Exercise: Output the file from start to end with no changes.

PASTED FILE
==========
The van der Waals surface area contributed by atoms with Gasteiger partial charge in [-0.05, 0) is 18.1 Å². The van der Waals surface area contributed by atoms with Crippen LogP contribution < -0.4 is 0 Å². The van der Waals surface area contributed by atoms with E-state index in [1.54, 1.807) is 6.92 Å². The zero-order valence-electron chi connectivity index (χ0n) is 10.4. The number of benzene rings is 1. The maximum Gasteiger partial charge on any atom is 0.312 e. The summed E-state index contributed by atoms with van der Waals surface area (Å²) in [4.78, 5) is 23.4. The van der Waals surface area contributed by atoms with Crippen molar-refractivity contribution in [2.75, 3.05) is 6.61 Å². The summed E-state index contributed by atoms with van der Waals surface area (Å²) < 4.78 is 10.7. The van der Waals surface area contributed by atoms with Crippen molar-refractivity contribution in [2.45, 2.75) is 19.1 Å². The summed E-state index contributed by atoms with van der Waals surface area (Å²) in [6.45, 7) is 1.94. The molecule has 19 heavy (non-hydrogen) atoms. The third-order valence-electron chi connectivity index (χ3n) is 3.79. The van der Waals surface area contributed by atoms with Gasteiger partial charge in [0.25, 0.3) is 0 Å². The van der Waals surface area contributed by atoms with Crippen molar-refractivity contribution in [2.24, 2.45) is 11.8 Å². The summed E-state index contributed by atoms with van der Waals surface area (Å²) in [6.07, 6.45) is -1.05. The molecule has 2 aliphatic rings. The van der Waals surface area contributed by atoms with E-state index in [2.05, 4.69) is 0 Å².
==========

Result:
The van der Waals surface area contributed by atoms with Gasteiger partial charge in [-0.05, 0) is 18.1 Å². The van der Waals surface area contributed by atoms with Crippen LogP contribution < -0.4 is 0 Å². The van der Waals surface area contributed by atoms with E-state index in [1.54, 1.807) is 6.92 Å². The zero-order valence-electron chi connectivity index (χ0n) is 10.4. The number of benzene rings is 1. The maximum Gasteiger partial charge on any atom is 0.312 e. The summed E-state index contributed by atoms with van der Waals surface area (Å²) in [4.78, 5) is 23.4. The van der Waals surface area contributed by atoms with Crippen molar-refractivity contribution in [2.75, 3.05) is 6.61 Å². The summed E-state index contributed by atoms with van der Waals surface area (Å²) < 4.78 is 10.7. The van der Waals surface area contributed by atoms with Crippen molar-refractivity contribution in [2.45, 2.75) is 19.1 Å². The summed E-state index contributed by atoms with van der Waals surface area (Å²) in [6.45, 7) is 1.94. The molecule has 19 heavy (non-hydrogen) atoms. The third-order valence-electron chi connectivity index (χ3n) is 3.79. The van der Waals surface area contributed by atoms with Gasteiger partial charge in [0.25, 0.3) is 0 Å². The van der Waals surface area contributed by atoms with Crippen molar-refractivity contribution in [2.24, 2.45) is 11.8 Å². The summed E-state index contributed by atoms with van der Waals surface area (Å²) in [6.07, 6.45) is -1.05. The molecule has 2 aliphatic rings. The van der Waals surface area contributed by atoms with E-state index in [2.05, 4.69) is 0 Å².